viewed to serve as a sort of manifesto.

The impeccably intelligent aspect of this is the fact that absolutely no one knows who is involved in the collaboration (or that it even is a collaboration) and, as a result, everyone currently aware of its existence is immeasurably intrigued.

Such calculated planning and ambition shows real initiative and the wilful sidestepping of the oft-quested path to instant wide recognition points to eyes steadfastly trained on the long game.

A further stroke of genius can be seen in the way the materials have been distributed. At present, the select few people with any knowledge of this musical X File are themselves involved in the local scene and all correspondence has been conducted via unsolicited emails from addresses that appear to give no tangible clues as to the identity of their administrator. Sixteen Sixteen Six, for our part, only became aware of it via the loose lips of a decidedly up and coming act who have recently signed to a label set to feature quite heavily in these pages in future. Otherwise, up to this point, the tracks and artwork remain elusive outwith a certain circle of musicians.

Also decidedly admirable is the service that will be provided to the other artists caught in the crossfire of the hype that is sure to follow these first whispers. It seems inevitable that the chosen recipients of this anonymous act’s initial sparse output will see an increase in publicity for their own musical endeavours and, being that the only people currently in the know are musicians, something with this much potential for hype could go a long way to countering the recent blow Facebook have dealt against potential traffic levels of artists’ pages. When your band knows something hardly anyone else does, it follows that a lot more people are going to wilfully include your page in their news feed, in anticipation of further updates.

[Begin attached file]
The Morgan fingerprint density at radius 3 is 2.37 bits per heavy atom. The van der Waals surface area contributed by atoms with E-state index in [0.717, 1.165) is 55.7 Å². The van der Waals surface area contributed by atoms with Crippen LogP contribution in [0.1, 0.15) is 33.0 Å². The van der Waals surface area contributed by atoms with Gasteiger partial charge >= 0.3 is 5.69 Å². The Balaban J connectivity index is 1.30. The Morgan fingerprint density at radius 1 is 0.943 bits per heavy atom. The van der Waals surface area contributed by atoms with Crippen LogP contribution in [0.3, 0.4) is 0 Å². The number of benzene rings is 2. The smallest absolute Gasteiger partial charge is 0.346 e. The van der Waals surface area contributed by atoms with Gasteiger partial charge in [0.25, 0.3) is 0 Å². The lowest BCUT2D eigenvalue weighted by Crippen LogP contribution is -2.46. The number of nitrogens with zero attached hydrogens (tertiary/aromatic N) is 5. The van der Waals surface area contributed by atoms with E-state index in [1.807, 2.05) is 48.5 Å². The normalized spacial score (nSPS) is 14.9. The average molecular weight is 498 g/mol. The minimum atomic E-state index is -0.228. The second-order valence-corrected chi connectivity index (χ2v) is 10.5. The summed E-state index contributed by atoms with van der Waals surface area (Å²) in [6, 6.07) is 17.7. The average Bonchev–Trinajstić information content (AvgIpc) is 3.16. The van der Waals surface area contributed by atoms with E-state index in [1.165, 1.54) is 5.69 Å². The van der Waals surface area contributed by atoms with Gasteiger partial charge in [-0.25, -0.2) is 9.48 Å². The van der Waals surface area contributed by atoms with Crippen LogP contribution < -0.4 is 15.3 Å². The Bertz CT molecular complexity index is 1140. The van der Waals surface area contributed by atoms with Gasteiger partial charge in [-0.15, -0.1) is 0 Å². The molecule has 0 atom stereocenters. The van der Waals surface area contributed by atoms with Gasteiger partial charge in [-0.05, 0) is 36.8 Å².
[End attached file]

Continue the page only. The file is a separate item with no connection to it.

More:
It would be easy to write this whole thing off as a misguided, flash in the pan sort of scheme. However, those with a bit of faith and a propensity for curiosity will doubtless agree that this is exactly the sort of innovative thinking that is needed every now and then to shake things up a bit. As local scenes don’t have astronomical promotional budgets, bypassing the regular channels requires clever networking and dedication and these are qualities that will undoubtedly take any aspiring musician far.

When this is considered, the identity of the person behind their ingenious marketing campaign becomes as pertinent as that of the musicians themselves. If the responsibility for this is their own, it is undeniably impressive. However, it seems more probable that such an effort is the result of the combination of various people with various skillsets and a glance at some of the leaked artwork would suggest the same.

Being that we have heard one of the tracks – albeit via a smartphone – it would be remiss of us not to appraise the musical aptitude and inspiration that succeed in streaming forth throughout the composition’s short duration. However, as much as their evident skill does serve as an endorsement for the orchestrators of this melodic conspiracy, the real catalyst for the seemingly imminent explosion of excitement is their cloak and dagger approach to what should be a fairly run of the mill first step for a new act – getting the first samples of their music out there.